The last of the Academy Awards Best Picture nominees to grace South African cinemas opens this week, and it comes highly recommended by Craig. The same can’t be said about the rest of this week’s releases unfortunately, but they can’t all be winners.
Both highly suspenseful and deeply emotional, ROOM is a unique and touching exploration of the boundless love between a mother and her child. After 5-year-old Jack (Jacob Tremblay) and his Ma (Brie Larson) escape from the enclosed surroundings that Jack has known his entire life, the boy makes a thrilling discovery: the outside world. As he experiences all the joy, excitement, and fear that this new adventure brings, he holds tight to the one thing that matters most of all–his special bond with his loving and devoted Ma.
Sincere and emotional, with a tightly focused script and stellar directing, Room is definitely deserving of its Best Picture nomination, and Brie Larson even more so for her performance. It’s not an easy story to tell, it’s definitely not a happy one, but it’s handled with elegance and well-paced enough that you’re never overwhelmed. Craig gives it high praise with 4.5/5 stars.
Gods of Egypt
In this spectacular action-adventure inspired by the classic mythology of Egypt, the survival of mankind hangs in the balance as an unexpected mortal hero Bek (Brenton Thwaites) undertakes a thrilling journey to save the world and rescue his true love. In order to succeed, he must enlist the help of the powerful god Horus (Nikolaj Coster-Waldau) in an unlikely alliance against Set (Gerard Butler), the merciless god of darkness, who has usurped Egypt’s throne, plunging the once peaceful and prosperous empire into chaos and conflict. As their breath-taking battle against Set and his henchmen takes them into the afterlife and across the heavens, both god and mortal must pass tests of courage and sacrifice if they hope to prevail in the epic final confrontation.
Oh man, one look at Gods of Egypt and I had flashbacks to Clash of the Titans. A big budget, totally over-the-top fantasy ‘epic’ based on foreign mythology with some big names and some so-so CGI and some inexplicable British accents and even after watching a few different trailers you’re not entirely sure of the story or even if it has one. Wow, this is an oddly specific genre we’re starting to see. In any case Gods of Egypt isn’t even doing as well as Clash of the Titans, it’s more on the level of, like, Seventh Son. Which is to say it’s really crap. Like, 17% on Rotten Tomatoes crap.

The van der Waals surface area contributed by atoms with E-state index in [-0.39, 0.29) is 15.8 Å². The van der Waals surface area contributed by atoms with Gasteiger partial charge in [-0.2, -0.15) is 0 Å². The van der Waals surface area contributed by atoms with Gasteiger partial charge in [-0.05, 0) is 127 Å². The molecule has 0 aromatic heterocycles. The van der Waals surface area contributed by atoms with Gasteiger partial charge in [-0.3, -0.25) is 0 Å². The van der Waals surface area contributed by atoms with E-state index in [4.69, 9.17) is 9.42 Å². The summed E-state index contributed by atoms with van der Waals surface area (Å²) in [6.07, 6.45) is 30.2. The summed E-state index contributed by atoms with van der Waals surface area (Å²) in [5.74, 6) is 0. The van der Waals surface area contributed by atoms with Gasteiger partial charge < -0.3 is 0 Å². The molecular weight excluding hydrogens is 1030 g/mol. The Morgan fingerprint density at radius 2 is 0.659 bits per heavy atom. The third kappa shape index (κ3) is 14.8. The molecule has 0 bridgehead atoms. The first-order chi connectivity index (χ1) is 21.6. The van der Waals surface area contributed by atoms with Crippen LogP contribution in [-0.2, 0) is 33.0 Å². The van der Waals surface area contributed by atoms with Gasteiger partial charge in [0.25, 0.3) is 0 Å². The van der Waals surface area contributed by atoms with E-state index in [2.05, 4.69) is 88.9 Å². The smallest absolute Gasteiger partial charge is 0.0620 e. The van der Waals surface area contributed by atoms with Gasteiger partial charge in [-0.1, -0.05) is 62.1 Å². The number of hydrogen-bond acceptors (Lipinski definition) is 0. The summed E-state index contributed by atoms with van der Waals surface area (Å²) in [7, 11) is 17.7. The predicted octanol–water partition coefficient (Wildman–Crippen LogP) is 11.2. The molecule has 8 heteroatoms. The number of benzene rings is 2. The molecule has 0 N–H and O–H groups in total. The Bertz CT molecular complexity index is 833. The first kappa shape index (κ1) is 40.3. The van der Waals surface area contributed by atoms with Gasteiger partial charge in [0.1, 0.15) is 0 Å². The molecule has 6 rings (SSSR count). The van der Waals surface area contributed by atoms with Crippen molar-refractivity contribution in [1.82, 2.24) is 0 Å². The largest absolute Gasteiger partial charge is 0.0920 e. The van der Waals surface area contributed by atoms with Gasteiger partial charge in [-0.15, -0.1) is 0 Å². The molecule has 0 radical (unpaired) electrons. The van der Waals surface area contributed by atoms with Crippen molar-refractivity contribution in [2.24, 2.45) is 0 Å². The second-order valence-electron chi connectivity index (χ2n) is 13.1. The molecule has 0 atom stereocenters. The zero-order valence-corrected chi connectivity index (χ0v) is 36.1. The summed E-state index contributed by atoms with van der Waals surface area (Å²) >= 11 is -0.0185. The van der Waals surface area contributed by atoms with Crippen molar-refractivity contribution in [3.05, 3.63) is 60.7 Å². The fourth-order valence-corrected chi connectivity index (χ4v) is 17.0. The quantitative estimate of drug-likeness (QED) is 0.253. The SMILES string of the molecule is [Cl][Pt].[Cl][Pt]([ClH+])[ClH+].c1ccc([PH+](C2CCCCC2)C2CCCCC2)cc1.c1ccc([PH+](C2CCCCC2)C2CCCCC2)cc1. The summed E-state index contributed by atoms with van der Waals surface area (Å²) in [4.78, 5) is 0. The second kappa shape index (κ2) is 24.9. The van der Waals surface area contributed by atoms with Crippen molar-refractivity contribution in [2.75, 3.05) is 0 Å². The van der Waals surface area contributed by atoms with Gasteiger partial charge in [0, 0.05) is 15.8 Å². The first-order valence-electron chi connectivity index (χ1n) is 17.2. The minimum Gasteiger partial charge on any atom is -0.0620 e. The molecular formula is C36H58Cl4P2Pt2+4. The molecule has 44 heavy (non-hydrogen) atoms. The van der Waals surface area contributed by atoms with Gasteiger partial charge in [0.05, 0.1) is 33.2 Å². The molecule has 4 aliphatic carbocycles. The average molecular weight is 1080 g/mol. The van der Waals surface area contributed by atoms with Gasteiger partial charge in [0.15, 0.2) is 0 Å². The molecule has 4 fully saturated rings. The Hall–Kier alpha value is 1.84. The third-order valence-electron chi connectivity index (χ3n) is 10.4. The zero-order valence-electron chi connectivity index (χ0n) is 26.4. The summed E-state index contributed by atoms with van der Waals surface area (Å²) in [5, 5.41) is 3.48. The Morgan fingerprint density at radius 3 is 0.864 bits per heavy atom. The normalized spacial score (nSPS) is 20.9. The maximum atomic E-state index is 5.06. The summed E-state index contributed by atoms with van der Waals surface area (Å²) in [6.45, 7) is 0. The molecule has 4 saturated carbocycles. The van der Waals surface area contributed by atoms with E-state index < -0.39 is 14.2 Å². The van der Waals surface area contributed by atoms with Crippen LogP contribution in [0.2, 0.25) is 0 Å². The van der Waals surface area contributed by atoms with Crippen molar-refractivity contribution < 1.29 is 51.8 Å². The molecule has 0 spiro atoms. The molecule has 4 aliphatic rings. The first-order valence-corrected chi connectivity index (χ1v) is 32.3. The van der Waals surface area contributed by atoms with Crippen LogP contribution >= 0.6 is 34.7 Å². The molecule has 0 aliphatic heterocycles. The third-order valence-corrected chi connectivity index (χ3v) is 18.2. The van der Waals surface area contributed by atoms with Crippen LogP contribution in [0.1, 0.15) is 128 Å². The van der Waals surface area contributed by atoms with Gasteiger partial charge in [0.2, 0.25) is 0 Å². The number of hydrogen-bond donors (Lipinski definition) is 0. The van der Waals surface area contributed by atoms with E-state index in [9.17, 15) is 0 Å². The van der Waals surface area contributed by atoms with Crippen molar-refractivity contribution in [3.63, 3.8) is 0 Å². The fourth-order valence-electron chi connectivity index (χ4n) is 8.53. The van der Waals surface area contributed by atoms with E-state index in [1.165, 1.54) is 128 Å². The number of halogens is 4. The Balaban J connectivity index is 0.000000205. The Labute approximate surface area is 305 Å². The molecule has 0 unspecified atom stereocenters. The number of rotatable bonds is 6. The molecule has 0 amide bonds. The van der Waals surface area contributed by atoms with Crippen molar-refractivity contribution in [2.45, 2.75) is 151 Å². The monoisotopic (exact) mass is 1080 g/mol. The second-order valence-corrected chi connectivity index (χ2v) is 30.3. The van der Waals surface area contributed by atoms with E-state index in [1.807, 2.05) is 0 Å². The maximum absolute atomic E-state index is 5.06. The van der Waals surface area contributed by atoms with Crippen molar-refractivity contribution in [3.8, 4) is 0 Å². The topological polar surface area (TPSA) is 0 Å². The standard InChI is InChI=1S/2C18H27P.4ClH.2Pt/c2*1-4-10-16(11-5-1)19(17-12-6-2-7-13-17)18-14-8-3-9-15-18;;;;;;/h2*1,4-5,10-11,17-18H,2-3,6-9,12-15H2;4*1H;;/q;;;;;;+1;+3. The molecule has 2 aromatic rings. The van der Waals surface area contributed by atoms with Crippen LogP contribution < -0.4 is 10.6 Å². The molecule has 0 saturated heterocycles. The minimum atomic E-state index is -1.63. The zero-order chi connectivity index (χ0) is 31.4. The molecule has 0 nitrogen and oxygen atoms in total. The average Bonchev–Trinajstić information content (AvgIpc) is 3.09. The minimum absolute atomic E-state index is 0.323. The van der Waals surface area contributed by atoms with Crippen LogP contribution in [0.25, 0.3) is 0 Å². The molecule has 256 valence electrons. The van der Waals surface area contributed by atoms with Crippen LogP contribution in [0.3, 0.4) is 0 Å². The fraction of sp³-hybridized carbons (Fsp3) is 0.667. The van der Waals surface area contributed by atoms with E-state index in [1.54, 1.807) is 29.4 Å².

Nobby (Sacha Baron Cohen), a sweet but dimwitted English football hooligan, reunites with his long-lost brother Sebastian (Mark Strong), a deadly MI6 agent, to prevent a massive global terror attack and prove that behind every great spy is an embarrassing sibling.
Grimsby is incredibly vulgar and seriously pushes the limit of bad taste humour but, unlike (shudder) Fifty Shades of Black, the humour is so much better, in both quality and quantity. Even though there’s a paper-thin plot and Nobby (heh) is definitely not Cohen’s most well-put-together or memorable characters, according to critics Grimsby is still unashamedly funny and totally outrageous, earning 56% on Rotten Tomatoes.
An FBI agent and a reclusive psychic team up in an effort to hunt down a serial killer in this supernatural thriller. As the case progresses, the psychic becomes more important to the case than he knows.
Solace is a ghost of a movie. I couldn’t find any official website, there’s no trailer but the international one with Spanish subtitles and title cards, and a fair amount of Google search results are for Quantum of Solace instead. What little information I could find point to Solace being tedious, uninspired and unoriginal, almost bordering on ridiculous in just how painfully mediocre it is.[Not-So-Fun Fact: Solace‘s script actually began life as a sequel to Se7en with Morgan Freeman’s character having developed psychic abilities for some reason. It sounded bad back then, and it looks even worse now that they somehow convinced Anthony Hopkins to do it]
Greta (Lauren Cohan) is a young American woman who takes a job as a nanny in a remote English village, only to discover that the family’s 8-year-old is a life-sized doll that the parents care for just like a real boy, as a way to cope with the death of their actual son 20 years prior. After violating a list of strict rules, a series of disturbing and inexplicable events bring Greta’s worst nightmare to life, leading her to believe that the doll is actually alive.
The Boy has an intensely creepy premise and works surprisingly well, even if it is let down by a slow descent into the usual horror-movie tropes. It’s entertaining if you’re into these kinds of movies, with enough suspense and atmosphere to keep you interested. For everyone else, it’s got 32% on Rotten Tomatoes.
A gruesome and action packed crime-thriller, DIE ONTWAKING explores the psyche and motivations of a serial killer, Abel, owner of a small gallery specializing in African Masks and Art, who is also currently curating a collection of tattoo’s belonging to beautiful female victims. Ella Nesser is the attractive, but inexperienced murder detective in charge of the case, her main task is to track down the serial killer who has been praying on the city’s young women.
Die Ontwaking has a very The Bone Collector vibe about it, and of course it doesn’t help that Jeffrey Deaver also wrote a book called The Skin Collector which had basically the same premise. I’m sure that as an action packed crime thriller, Die Ontwaking will make a nice change of pace from our usual local movies, I just hope that it’s not as obviously derived from other movies as its main antagonist is from other characters. Oh well, at least it looks more believable than Solace.
Last Updated: February 26, 2016